Tuesday, March 1, 2016

Meaningful goals & objectives should drive every presentation

The idea of incorporating goals and objectives into presentations has percolated fairly deeply into medical teaching tradition. Unfortunately, these goals and objectives are often superficial and meaningless, especially when they are not tied meaningfully to the presentation's content. Frequently in presentations, it's hard to tell the difference between stated goals and objectives, even though they should be quite distinct and serve different purposes.

Before I provide some examples, let's review for a moment what the purpose of educational objectives are:

  • Educational objectives describe the skills learners should possess after you finish your presentation.
  • Educational objectives also serve as the foundation of evaluating your presentation; you measure the success of your presentation based on how well your learners met your objectives.

High quality objectives are, therefore, precise and measurable. Objectives are not the same as goals; goals can be as pie-in-the-sky and impossible to measure as you like! Goals provide the emotional power to your presentation; typically, you won't share them with your audience, but they are the fuel for your presentation.

Here's an example. I gave an hour-long presentation on asthma to our residents recently, and the objectives were:
  1. Classify asthma severity using the EPR-3 guidelines.
  2. Calculate a peak flow %.
  3. Design appropriate treatment plans for your patients with asthma.
My unspoken goal was:
  • Train residents to recognize under-treated or undiagnosed asthma so affected patients don't suffer unnecessarily.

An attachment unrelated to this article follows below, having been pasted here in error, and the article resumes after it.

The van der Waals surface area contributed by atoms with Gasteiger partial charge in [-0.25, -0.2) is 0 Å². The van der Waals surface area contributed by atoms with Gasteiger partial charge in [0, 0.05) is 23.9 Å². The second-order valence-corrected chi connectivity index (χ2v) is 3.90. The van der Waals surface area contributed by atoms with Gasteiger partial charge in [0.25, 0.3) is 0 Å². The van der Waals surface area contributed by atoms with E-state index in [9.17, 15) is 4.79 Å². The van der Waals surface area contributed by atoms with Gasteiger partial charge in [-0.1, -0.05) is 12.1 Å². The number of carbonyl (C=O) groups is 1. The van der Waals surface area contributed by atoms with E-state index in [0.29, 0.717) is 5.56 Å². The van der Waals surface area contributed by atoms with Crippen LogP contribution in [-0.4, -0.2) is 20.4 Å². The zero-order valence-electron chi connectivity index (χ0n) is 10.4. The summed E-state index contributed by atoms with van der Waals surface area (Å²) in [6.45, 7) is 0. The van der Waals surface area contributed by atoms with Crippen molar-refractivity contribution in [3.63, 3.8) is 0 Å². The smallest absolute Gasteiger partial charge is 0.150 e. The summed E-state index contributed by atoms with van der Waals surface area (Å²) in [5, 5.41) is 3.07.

It would be very difficult to quantitatively measure the success of my goal; I would need to know, somehow, which cases of undiagnosed asthma they missed along with the ones they caught. That's completely unrealistic, which is okay - the goal provided me with the passion and energy I needed to get my learners excited and interested in this topic. Your learners can tell when you are not emotionally invested in the material you're teaching, and they won't learn as well without your enthusiasm.

On the other hand, measuring my objectives was easy, and I was able to do so by the end of my presentation. I observed all of our residents who were present work through clinical scenarios where they had to (1) classify asthma severity, (2) calculate peak flow %s, and (3) design treatment plans. Having these clinical scenarios (and the space to write out their answers) incorporated into the handout I provided them was essential to both this measurement and the residents' concrete application of what I taught them.

In summary:

Goal = mega-aspirational, pie-in-the-sky ideal result of your presentation that fuels your passion for the topic.

Objective = precise, measurable criteria that both point learners to your most important teaching points and allow you to measure the success of your presentation.

Bloom's taxonomy provides a great starting point for choosing high-quality verbs for your objectives; "understand" and "review" are fine for goals but have no place in a well-written objective (being neither precise nor measurable). Use Bloom's to connect your objective to the appropriate step of the taxonomy (do you want them to remember? comprehend? apply?) as discussed in my earlier post about interactive presentations.

Now, get out there and write some kick ass goals and objectives!

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